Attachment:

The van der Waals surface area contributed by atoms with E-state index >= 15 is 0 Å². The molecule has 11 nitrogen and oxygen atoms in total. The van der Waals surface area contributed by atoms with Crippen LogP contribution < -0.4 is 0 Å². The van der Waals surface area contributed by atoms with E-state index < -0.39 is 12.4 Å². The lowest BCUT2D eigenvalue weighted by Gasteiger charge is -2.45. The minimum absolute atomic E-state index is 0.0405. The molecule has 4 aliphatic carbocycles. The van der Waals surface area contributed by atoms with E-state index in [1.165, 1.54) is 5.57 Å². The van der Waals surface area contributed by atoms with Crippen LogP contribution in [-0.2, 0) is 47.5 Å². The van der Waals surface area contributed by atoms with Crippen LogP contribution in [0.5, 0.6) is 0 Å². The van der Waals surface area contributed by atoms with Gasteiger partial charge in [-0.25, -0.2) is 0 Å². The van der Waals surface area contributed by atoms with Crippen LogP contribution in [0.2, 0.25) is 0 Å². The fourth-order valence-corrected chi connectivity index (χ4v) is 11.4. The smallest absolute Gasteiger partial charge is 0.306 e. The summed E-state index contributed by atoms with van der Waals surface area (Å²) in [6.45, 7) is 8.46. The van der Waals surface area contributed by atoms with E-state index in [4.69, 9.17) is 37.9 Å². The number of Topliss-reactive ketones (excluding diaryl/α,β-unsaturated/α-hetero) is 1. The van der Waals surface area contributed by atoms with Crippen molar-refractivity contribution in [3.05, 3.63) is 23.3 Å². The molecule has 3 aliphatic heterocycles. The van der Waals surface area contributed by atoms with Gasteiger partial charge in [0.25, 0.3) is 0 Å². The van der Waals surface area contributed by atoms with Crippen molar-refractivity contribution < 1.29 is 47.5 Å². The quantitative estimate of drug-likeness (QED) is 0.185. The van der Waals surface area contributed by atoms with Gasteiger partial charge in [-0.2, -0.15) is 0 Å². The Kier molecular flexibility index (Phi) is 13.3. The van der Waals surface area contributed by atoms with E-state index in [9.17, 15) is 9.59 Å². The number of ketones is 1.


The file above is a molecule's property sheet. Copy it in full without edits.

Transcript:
The van der Waals surface area contributed by atoms with E-state index >= 15 is 0 Å². The molecule has 11 nitrogen and oxygen atoms in total. The van der Waals surface area contributed by atoms with Crippen LogP contribution < -0.4 is 0 Å². The van der Waals surface area contributed by atoms with E-state index < -0.39 is 12.4 Å². The lowest BCUT2D eigenvalue weighted by Gasteiger charge is -2.45. The minimum absolute atomic E-state index is 0.0405. The molecule has 4 aliphatic carbocycles. The van der Waals surface area contributed by atoms with E-state index in [1.165, 1.54) is 5.57 Å². The van der Waals surface area contributed by atoms with Crippen LogP contribution in [-0.2, 0) is 47.5 Å². The van der Waals surface area contributed by atoms with Crippen LogP contribution in [0.5, 0.6) is 0 Å². The van der Waals surface area contributed by atoms with Gasteiger partial charge in [-0.25, -0.2) is 0 Å². The van der Waals surface area contributed by atoms with Crippen LogP contribution in [0.2, 0.25) is 0 Å². The fourth-order valence-corrected chi connectivity index (χ4v) is 11.4. The smallest absolute Gasteiger partial charge is 0.306 e. The summed E-state index contributed by atoms with van der Waals surface area (Å²) in [6.45, 7) is 8.46. The van der Waals surface area contributed by atoms with E-state index in [4.69, 9.17) is 37.9 Å². The number of Topliss-reactive ketones (excluding diaryl/α,β-unsaturated/α-hetero) is 1. The van der Waals surface area contributed by atoms with Crippen molar-refractivity contribution in [3.05, 3.63) is 23.3 Å². The molecule has 3 aliphatic heterocycles. The van der Waals surface area contributed by atoms with Gasteiger partial charge in [0.25, 0.3) is 0 Å². The van der Waals surface area contributed by atoms with Crippen molar-refractivity contribution < 1.29 is 47.5 Å². The quantitative estimate of drug-likeness (QED) is 0.185. The van der Waals surface area contributed by atoms with Gasteiger partial charge in [-0.2, -0.15) is 0 Å². The Kier molecular flexibility index (Phi) is 13.3. The van der Waals surface area contributed by atoms with E-state index in [9.17, 15) is 9.59 Å². The number of ketones is 1.